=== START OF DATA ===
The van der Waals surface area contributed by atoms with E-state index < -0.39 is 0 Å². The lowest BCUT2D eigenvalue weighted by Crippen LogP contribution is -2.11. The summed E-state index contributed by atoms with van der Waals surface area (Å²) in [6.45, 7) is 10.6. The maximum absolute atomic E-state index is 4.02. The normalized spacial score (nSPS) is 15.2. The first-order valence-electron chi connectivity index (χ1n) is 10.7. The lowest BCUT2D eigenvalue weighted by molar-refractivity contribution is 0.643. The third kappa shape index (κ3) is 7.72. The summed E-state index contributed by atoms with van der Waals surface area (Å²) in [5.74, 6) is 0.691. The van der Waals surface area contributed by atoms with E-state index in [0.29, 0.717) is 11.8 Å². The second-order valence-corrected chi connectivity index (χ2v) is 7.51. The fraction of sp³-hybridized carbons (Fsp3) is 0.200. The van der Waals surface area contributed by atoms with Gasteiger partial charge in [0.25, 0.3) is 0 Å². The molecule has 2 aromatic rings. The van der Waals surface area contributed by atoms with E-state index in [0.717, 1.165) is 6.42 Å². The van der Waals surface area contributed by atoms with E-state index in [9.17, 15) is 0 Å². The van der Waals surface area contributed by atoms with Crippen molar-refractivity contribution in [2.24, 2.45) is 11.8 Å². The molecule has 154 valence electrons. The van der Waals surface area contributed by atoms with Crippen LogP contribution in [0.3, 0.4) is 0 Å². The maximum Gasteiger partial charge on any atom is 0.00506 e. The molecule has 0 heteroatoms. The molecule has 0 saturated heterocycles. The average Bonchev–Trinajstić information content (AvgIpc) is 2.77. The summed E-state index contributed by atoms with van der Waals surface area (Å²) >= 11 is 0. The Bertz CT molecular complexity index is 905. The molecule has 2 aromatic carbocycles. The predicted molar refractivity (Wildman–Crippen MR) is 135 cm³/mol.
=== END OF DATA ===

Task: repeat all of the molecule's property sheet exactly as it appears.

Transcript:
The van der Waals surface area contributed by atoms with E-state index < -0.39 is 0 Å². The lowest BCUT2D eigenvalue weighted by Crippen LogP contribution is -2.11. The summed E-state index contributed by atoms with van der Waals surface area (Å²) in [6.45, 7) is 10.6. The maximum absolute atomic E-state index is 4.02. The normalized spacial score (nSPS) is 15.2. The first-order valence-electron chi connectivity index (χ1n) is 10.7. The lowest BCUT2D eigenvalue weighted by molar-refractivity contribution is 0.643. The third kappa shape index (κ3) is 7.72. The summed E-state index contributed by atoms with van der Waals surface area (Å²) in [5.74, 6) is 0.691. The van der Waals surface area contributed by atoms with E-state index in [0.29, 0.717) is 11.8 Å². The second-order valence-corrected chi connectivity index (χ2v) is 7.51. The fraction of sp³-hybridized carbons (Fsp3) is 0.200. The van der Waals surface area contributed by atoms with Gasteiger partial charge in [0.25, 0.3) is 0 Å². The molecule has 2 aromatic rings. The van der Waals surface area contributed by atoms with E-state index in [0.717, 1.165) is 6.42 Å². The van der Waals surface area contributed by atoms with E-state index in [9.17, 15) is 0 Å². The van der Waals surface area contributed by atoms with Crippen molar-refractivity contribution in [2.24, 2.45) is 11.8 Å². The molecule has 154 valence electrons. The van der Waals surface area contributed by atoms with Crippen LogP contribution in [0.3, 0.4) is 0 Å². The maximum Gasteiger partial charge on any atom is 0.00506 e. The molecule has 0 heteroatoms. The molecule has 0 saturated heterocycles. The average Bonchev–Trinajstić information content (AvgIpc) is 2.77. The summed E-state index contributed by atoms with van der Waals surface area (Å²) >= 11 is 0. The Bertz CT molecular complexity index is 905. The molecule has 2 aromatic carbocycles. The predicted molar refractivity (Wildman–Crippen MR) is 135 cm³/mol.